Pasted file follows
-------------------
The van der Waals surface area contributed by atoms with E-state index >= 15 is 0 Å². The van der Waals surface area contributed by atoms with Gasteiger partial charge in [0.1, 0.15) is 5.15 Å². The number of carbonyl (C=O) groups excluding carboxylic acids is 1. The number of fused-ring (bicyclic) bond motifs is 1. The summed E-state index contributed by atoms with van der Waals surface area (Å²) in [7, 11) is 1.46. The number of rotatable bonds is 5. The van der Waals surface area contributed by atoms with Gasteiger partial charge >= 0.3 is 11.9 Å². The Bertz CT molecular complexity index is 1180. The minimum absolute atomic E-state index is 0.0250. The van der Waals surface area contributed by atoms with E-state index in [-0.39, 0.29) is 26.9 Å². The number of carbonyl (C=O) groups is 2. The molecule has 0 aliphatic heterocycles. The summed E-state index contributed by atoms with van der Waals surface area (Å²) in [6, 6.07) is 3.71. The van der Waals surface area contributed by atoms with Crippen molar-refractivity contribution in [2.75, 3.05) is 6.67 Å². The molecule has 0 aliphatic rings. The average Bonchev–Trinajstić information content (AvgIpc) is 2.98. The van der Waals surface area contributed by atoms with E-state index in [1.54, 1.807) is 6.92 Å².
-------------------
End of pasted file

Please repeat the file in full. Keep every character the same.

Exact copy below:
The van der Waals surface area contributed by atoms with E-state index >= 15 is 0 Å². The van der Waals surface area contributed by atoms with Gasteiger partial charge in [0.1, 0.15) is 5.15 Å². The number of carbonyl (C=O) groups excluding carboxylic acids is 1. The number of fused-ring (bicyclic) bond motifs is 1. The summed E-state index contributed by atoms with van der Waals surface area (Å²) in [7, 11) is 1.46. The number of rotatable bonds is 5. The van der Waals surface area contributed by atoms with Gasteiger partial charge >= 0.3 is 11.9 Å². The Bertz CT molecular complexity index is 1180. The minimum absolute atomic E-state index is 0.0250. The van der Waals surface area contributed by atoms with E-state index in [-0.39, 0.29) is 26.9 Å². The number of carbonyl (C=O) groups is 2. The molecule has 0 aliphatic heterocycles. The summed E-state index contributed by atoms with van der Waals surface area (Å²) in [6, 6.07) is 3.71. The van der Waals surface area contributed by atoms with Crippen molar-refractivity contribution in [2.75, 3.05) is 6.67 Å². The molecule has 0 aliphatic rings. The average Bonchev–Trinajstić information content (AvgIpc) is 2.98. The van der Waals surface area contributed by atoms with E-state index in [1.54, 1.807) is 6.92 Å².